Lenny Bazemore bought his best friend’s house in Norristown, Pa. as a money-making investment two years ago. He figured he’d buy it for cheap, flip it, and pocket a tidy sum. At least, that was his intention.
But Bazemore, a real estate developer and owner of The Bazemore Gallery in Manayunk, couldn’t bring himself to do it. His love for his hometown and the neighborhood eventually trumped his desire to make money.
“When I went to demo[lish] the property, all these emotions came back,” he said. “This was the house I’d go to when I got locked out. This is where I went and they fed me. At that point, I just felt uncomfortable about doing it … so I decided to give the house to Habitat for Humanity.”
The rebuilding nonprofit gladly accepted Bazemore’s gift, rehabbed the home, and sold it to a single mother of four, packaged with a zero percent mortgage.
Through this process, Bazemore found his philanthropic calling. He has since pledged to donate 10 more houses to Habitat,to the tune of $1 million, starting with his mother’s old home on West Basin Street, across from his best friend’s house. His mom’s house will receive an energy-efficient upgrade from Habitat among other renovations, and should be ready for occupancy in early summer.
Norristown, the Montgomery County seat, struggles in the midst of affluence. While Montgomery is one of Pennsylvania’s richest counties, Norristown’s poverty rate is about 10 percentage points worse than the national average.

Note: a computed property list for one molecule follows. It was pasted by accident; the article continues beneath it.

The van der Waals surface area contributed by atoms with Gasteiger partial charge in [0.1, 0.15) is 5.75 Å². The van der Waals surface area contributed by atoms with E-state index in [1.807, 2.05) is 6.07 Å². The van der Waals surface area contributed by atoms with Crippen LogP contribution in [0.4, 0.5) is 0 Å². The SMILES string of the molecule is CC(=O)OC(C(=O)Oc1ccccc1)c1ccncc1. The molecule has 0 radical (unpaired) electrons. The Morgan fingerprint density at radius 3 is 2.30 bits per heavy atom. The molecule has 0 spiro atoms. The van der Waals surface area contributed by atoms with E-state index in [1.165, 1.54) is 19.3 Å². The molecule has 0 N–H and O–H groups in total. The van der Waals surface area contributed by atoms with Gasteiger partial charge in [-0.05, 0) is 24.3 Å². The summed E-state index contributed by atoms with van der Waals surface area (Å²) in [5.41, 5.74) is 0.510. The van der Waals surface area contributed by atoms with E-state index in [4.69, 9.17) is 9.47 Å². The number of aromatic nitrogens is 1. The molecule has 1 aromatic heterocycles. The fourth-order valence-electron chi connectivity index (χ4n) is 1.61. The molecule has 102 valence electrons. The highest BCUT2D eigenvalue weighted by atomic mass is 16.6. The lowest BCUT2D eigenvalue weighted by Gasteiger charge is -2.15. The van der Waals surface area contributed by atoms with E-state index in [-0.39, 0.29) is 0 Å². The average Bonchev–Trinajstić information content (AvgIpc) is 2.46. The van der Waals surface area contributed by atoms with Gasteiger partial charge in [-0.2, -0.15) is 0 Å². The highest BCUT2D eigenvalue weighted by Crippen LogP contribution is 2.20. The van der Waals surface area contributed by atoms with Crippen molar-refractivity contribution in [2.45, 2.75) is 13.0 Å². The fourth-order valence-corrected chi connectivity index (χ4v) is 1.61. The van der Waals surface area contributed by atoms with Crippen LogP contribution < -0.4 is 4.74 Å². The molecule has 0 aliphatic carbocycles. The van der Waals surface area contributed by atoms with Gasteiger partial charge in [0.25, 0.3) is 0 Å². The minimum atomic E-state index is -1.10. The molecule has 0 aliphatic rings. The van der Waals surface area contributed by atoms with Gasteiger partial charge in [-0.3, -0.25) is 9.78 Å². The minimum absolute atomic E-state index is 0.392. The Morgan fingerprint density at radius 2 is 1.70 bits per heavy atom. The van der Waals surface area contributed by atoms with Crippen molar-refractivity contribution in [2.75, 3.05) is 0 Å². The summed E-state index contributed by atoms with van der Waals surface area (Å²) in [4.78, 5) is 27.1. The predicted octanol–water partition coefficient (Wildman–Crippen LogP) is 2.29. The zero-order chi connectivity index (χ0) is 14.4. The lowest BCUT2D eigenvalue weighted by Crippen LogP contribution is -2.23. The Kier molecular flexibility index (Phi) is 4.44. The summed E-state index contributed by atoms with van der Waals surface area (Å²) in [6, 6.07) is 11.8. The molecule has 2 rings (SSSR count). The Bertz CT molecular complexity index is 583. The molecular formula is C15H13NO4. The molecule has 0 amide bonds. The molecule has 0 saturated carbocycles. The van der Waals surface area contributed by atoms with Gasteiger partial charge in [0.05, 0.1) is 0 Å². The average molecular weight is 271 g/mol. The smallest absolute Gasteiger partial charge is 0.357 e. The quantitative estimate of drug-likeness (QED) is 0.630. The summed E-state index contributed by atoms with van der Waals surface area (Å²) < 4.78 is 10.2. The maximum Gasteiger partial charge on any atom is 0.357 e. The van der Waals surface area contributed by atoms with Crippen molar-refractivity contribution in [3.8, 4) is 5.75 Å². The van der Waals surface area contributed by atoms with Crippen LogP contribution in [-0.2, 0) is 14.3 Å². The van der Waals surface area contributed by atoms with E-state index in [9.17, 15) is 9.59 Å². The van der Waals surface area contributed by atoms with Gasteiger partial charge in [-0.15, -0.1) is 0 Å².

Marianne Lynch, CEO of Habitat for Humanity of Montgomery and Delaware Counties, says Bazemore’s donation will go a long way to address the affordable housing crisis in Norristown.
“Rents are eating up half of people’s income or more, so having these kinds of affordable housing opportunities are huge,” Lynch said. “These families’ mortgage payments are going to be about $600-$700 dollars a month, which is affordable if you’re making $50,000 a year with a couple of kids. You can actually get ahead and stabilize your family.”
Bazemore knows a thing or two about the people who live in Norristown, having grown up there and starred on the high school football team. He says Norristonians are resilient, gritty, and hard-working folks who don’t need a hand-out, but a jump-start.
“I hope people take notice of what I’m doing here, and to see what kind of redevelopment opportunities are in Norristown,” he said. “It’s vast.”
Habitat will identify other properties for purchase soon, Lynch said.
“I guess I’m the Batman of Norristown,” Bazemore said. “Once they put the bat signal in the sky, I’ll give them money to purchase the property.”
This disclosure, Bazemore’s wife, Teresa Bryce Bazemore is a member of WHYY’s Board of Directors.